Mexican Hat Lake Sunrise
traveled from August 20 through September 3, 2001 in the southeast
quadrant of the park, and had a very peaceful and enjoyable trip.
This was our first trip into the park.
In planning our trip,
we were uncertain what to expect. Most of our experience with
wilderness canoeing is from a few trips to Quetico. By comparison,
we found that the blazed portages in Woodland Caribou were easier to
find than the unmarked portages in Quetico, the lakes were bigger,
the weather was warmer, and, of course, it was much less crowded (if
you can call Quetico "crowded").
Entering Dragon Lake
Initially, we were concerned
that we might get lost or not be able to find help if we needed it.
Once we were there, we found the 1:50,000 scale topographic maps
were somewhat difficult to use and sometimes inaccurate (South Agean
islands near Agean Lake comes to mind). Maps with more detail
would've been nice, but I don't believe any exist. The blazed/marked
portages were almost always easy to find, and while we were often
unsure until we found the portage, we never actually got
We don't yet have a GPS for our wilderness trips, but
I'm really inclined to get one for our next trip. It could have come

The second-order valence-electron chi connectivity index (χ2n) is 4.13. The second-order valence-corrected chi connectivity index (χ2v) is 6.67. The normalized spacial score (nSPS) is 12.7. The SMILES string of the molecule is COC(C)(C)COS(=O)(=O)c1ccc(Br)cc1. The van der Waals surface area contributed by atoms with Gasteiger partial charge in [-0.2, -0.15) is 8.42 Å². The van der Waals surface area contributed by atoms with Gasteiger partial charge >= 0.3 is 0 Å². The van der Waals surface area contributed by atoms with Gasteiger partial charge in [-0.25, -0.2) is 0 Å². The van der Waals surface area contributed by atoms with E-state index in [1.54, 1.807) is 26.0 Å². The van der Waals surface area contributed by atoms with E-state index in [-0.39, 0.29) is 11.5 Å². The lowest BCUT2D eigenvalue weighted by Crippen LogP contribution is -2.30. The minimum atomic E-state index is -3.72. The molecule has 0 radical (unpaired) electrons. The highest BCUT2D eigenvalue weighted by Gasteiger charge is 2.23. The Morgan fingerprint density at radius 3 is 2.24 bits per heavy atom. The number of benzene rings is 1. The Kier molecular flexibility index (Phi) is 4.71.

in handy a few times on this trip. Thanks to Peg's good orienteering skills, we weren't in any real danger of
being lost, it just took us longer than necessary to navigate
through a few lakes that either had far too many islands (in my
humble opinion) or, in the reverse case, lakes with very few
distinguishing coastal or island landmarks.
Lake - Northwest Arm
For our canoe rental and shuttle service to Leano Lake,
we used Eric Mosley's Woodland Caribou Outfitters in Red Lake (WoodlandOutfitters.com).
On the evening before going in to the park, Eric took a lot of time
to go over our trip route with us. He made notes on our maps to show
us some good campsites along our route and also detailed pictograph
locations. He provided us with prompt, timely round trip shuttle
service between Red Lake and the Leano Lake access point. It
should be noted that there are very few signs on the road to
Woodland Caribou's Leano Lake
access point making it difficult to locate it or any other access
spots. (Since our trip in 2001, Woodland Caribou Outfitters has been sold to Tamara and Jim Copeman.)
from Red Lake to the Leano Lake access point on the sporadically
maintained dirt road takes at least 90 minutes and possibly longer -
depending on the current road condition and on how concerned you are
about the condition of your vehicle's running gear. Using
Eric's shuttle saved us wear and tear on our car and we got
a lot of interesting information about the area's natural features - especially
the area's geology since Eric
used to work an exploration geologist.
Paull Lake Forest
With regards to our
canoe trip, we had a safe trip with no significant accidents.
seemed to get a bit more scratched up than on our prior trips, but
we arrived back in good health. I feel that is the first standard to
evaluate when determining if we had a good trip. The closest we came
to a significant accident was when I was wandering through the